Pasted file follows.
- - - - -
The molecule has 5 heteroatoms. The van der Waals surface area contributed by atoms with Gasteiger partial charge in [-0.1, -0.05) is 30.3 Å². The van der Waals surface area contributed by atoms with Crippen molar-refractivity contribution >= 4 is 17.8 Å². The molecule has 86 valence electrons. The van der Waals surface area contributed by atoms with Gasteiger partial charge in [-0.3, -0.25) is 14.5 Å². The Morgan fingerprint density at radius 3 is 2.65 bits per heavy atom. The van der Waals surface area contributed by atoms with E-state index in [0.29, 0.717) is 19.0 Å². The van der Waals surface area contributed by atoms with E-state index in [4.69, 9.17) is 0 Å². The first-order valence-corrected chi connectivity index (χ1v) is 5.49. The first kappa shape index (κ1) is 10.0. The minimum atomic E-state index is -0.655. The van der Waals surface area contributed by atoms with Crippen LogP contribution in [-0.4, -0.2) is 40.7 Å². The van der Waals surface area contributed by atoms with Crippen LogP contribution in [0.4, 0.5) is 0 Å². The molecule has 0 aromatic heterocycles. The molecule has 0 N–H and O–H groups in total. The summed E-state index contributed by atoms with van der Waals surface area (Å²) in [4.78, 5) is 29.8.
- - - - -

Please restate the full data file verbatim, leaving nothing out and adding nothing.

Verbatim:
The molecule has 5 heteroatoms. The van der Waals surface area contributed by atoms with Gasteiger partial charge in [-0.1, -0.05) is 30.3 Å². The van der Waals surface area contributed by atoms with Crippen molar-refractivity contribution >= 4 is 17.8 Å². The molecule has 86 valence electrons. The van der Waals surface area contributed by atoms with Gasteiger partial charge in [-0.3, -0.25) is 14.5 Å². The Morgan fingerprint density at radius 3 is 2.65 bits per heavy atom. The van der Waals surface area contributed by atoms with E-state index in [0.29, 0.717) is 19.0 Å². The van der Waals surface area contributed by atoms with E-state index in [4.69, 9.17) is 0 Å². The first-order valence-corrected chi connectivity index (χ1v) is 5.49. The first kappa shape index (κ1) is 10.0. The minimum atomic E-state index is -0.655. The van der Waals surface area contributed by atoms with Crippen LogP contribution in [-0.4, -0.2) is 40.7 Å². The van der Waals surface area contributed by atoms with Crippen LogP contribution in [0.4, 0.5) is 0 Å². The molecule has 0 aromatic heterocycles. The molecule has 0 N–H and O–H groups in total. The summed E-state index contributed by atoms with van der Waals surface area (Å²) in [4.78, 5) is 29.8.